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My first impression of “Grim Leaper” #2 is that this comic is a cross between “Quantum Leap” and “Resurrection Man” with dashes of “Creepy,” Deadman and Hawkman (the Geoff Johns reincarnation-powered version) thrown in for good measure. My first impression, while not baseless, was simply that: a first impression. The story itself features Lou Collins, a disembodied spirit set to inhabit the bodies of people near their death event.

Aluisio C. Santos’ art has a cartoony feel that flies in the face of the grotesquely gory visuals of people being dismembered in spectacular bloody fashion. Santos’ approach feeds the black humor of the moments when Lou Collins’ host bodies meet their respective demises. Each of the bodies Collins inhabits in this issue meet exceptionally bloody ends which Santos depicts in an almost comedic — yet still disgusting — manner. The art is heavy on the details of the story, sometimes those details in conjunction with the manga-esque lightning-bolt swirls around the characters simply feels cluttered and almost becomes too much to look at.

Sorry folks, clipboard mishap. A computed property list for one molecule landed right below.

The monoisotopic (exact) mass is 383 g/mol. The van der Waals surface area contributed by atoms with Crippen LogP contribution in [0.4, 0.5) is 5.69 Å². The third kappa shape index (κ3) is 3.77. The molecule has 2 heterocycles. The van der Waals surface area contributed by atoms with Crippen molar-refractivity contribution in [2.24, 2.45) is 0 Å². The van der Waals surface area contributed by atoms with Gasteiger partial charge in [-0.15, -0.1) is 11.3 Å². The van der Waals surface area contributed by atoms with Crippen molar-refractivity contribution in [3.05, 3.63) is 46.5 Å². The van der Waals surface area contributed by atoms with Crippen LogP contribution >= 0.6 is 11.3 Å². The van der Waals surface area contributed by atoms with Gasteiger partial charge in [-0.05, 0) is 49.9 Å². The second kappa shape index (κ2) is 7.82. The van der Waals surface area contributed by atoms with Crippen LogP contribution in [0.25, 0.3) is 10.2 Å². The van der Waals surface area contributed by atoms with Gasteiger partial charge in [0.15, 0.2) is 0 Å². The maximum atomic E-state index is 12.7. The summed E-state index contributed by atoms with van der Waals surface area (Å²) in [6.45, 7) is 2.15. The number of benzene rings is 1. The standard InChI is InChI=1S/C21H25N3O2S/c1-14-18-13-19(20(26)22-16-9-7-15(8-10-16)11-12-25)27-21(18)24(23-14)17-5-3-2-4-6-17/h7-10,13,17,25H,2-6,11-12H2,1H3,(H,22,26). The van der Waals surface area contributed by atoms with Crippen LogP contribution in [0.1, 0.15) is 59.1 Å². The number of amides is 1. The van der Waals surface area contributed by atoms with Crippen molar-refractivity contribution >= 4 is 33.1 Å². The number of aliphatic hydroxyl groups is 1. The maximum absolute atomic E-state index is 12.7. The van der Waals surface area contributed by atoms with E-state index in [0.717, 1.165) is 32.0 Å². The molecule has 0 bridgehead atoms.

Thankfully, the story is brusquely paced, encouraging a quicker read and allowing the reader to come back later to study those details. Kurtis Wiebe has crafted a story that is centered around a mystical concept, but has a love story threading through it. The mystical mystery and love story, combined with Collins’ having to quickly suss out his situation time and again makes for a fast-paced read. It’s not the most compelling story that I’ve read this week, but I am curious to see where it goes from here and how this finite tale wraps.

The backup tale, written by CBR reviewer Ryan K. Lindsay and drawn by Daniel J. Logan, seemingly has no connection to the lead story with Collins’ quest, but that could be subject to change. Lindsay’s five-page story is mostly a first-person observation of the evolution of one man’s loss of love and decision to seek revenge. Logan’s art is competent with some strong compositions and is nowhere near as gory as the lead tale, but could use a bit more polish. Lindsay’s plot is creepy and disgusting and I’m morbidly curious to see if it is furthered along, although I’m certain further developments will be just as gross.

In the middle of the series, “Grim Leaper” #2 is a story that’s not for the squeamish. This comic hits some older concepts and ideas, but twists those notions just enough to present a story that seems fresh with characters that may not be growing towards being interesting, but their situation certainly is. I’m curious to see where this title goes and what eventually comes of Lou and Ella.